One can say "get back home" or "went back home" to talk about going back home after hanging out with friends.

In response to this question: Who do you usually like to hang out with? I say: Back home, I used to hang out with my collage colleagues, but nowadays, I usually go out with my work colleagues

"back home" refers to my country and the listener know that I am a foreigner. Is this a correct usage of the phrase. Is it idiomatic?


Yes this is idiomatic!

You often hear this used in the exact way you have in your question and it's pretty well established (at least in BrE).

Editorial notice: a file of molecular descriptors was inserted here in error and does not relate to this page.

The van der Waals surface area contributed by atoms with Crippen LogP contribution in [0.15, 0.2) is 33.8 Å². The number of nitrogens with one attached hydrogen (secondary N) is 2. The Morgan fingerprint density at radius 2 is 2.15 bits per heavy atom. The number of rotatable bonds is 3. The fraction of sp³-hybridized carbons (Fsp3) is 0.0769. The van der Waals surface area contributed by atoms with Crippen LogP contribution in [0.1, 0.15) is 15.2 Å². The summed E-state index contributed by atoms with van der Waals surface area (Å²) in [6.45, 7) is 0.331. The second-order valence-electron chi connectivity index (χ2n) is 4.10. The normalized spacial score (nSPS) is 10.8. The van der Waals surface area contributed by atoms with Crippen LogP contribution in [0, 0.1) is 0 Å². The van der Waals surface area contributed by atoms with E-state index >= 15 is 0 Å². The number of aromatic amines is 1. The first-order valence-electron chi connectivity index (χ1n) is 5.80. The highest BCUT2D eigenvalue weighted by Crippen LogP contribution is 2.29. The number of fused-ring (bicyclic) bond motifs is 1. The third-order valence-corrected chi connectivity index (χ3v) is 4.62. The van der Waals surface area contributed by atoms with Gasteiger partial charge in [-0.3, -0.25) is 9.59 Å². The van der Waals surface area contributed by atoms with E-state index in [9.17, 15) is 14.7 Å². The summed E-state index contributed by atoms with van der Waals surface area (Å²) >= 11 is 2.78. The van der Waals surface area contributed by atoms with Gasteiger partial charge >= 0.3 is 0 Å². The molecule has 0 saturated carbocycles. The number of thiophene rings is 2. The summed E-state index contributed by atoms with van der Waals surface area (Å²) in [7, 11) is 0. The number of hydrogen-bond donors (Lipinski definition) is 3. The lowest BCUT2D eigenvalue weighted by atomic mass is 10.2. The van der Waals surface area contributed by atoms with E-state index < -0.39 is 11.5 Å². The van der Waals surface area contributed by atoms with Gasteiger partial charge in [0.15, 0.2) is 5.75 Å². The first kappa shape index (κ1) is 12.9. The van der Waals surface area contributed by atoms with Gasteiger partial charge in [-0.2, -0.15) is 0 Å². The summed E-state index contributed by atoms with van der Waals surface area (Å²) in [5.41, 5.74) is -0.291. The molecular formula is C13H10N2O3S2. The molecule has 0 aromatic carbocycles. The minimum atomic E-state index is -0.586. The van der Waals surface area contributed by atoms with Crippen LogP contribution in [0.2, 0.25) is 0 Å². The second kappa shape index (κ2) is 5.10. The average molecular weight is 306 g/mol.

Back Home - : in one's hometown : in the place one is from

It's worth noting that it's sometimes used to refer to ones house as well, even though this isn't the true definition.

E.g. Someone might say:

We don't need bread, we have that back home.

This sentence should really be:

We don't need bread, we have that back at home.

Clearly they mean back at the house, rather than in the home country! (Even though they will no doubt have bread "back home").

Your Answer

By clicking “Post Your Answer”, you agree to our terms of service, privacy policy and cookie policy

Not the answer you're looking for? Browse other questions tagged or ask your own question.